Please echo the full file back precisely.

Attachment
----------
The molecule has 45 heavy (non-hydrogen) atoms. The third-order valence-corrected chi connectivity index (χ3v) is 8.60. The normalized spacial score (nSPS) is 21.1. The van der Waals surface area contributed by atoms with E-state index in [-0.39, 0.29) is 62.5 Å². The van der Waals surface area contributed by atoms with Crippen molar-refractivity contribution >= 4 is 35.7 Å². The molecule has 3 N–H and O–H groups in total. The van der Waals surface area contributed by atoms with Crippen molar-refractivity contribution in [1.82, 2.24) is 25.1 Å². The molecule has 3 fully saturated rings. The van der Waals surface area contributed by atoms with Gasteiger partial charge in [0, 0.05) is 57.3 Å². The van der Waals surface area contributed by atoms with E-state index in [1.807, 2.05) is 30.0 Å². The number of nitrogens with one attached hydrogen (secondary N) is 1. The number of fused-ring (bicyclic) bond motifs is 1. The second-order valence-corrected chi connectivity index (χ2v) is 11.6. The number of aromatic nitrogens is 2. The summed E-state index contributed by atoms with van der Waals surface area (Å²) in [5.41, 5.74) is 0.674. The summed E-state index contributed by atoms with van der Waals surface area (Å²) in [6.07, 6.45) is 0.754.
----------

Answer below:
The molecule has 45 heavy (non-hydrogen) atoms. The third-order valence-corrected chi connectivity index (χ3v) is 8.60. The normalized spacial score (nSPS) is 21.1. The van der Waals surface area contributed by atoms with E-state index in [-0.39, 0.29) is 62.5 Å². The van der Waals surface area contributed by atoms with Crippen molar-refractivity contribution >= 4 is 35.7 Å². The molecule has 3 N–H and O–H groups in total. The van der Waals surface area contributed by atoms with Crippen molar-refractivity contribution in [1.82, 2.24) is 25.1 Å². The molecule has 3 fully saturated rings. The van der Waals surface area contributed by atoms with Gasteiger partial charge in [0, 0.05) is 57.3 Å². The van der Waals surface area contributed by atoms with E-state index in [1.807, 2.05) is 30.0 Å². The number of nitrogens with one attached hydrogen (secondary N) is 1. The number of fused-ring (bicyclic) bond motifs is 1. The second-order valence-corrected chi connectivity index (χ2v) is 11.6. The number of aromatic nitrogens is 2. The summed E-state index contributed by atoms with van der Waals surface area (Å²) in [5.41, 5.74) is 0.674. The summed E-state index contributed by atoms with van der Waals surface area (Å²) in [6.07, 6.45) is 0.754.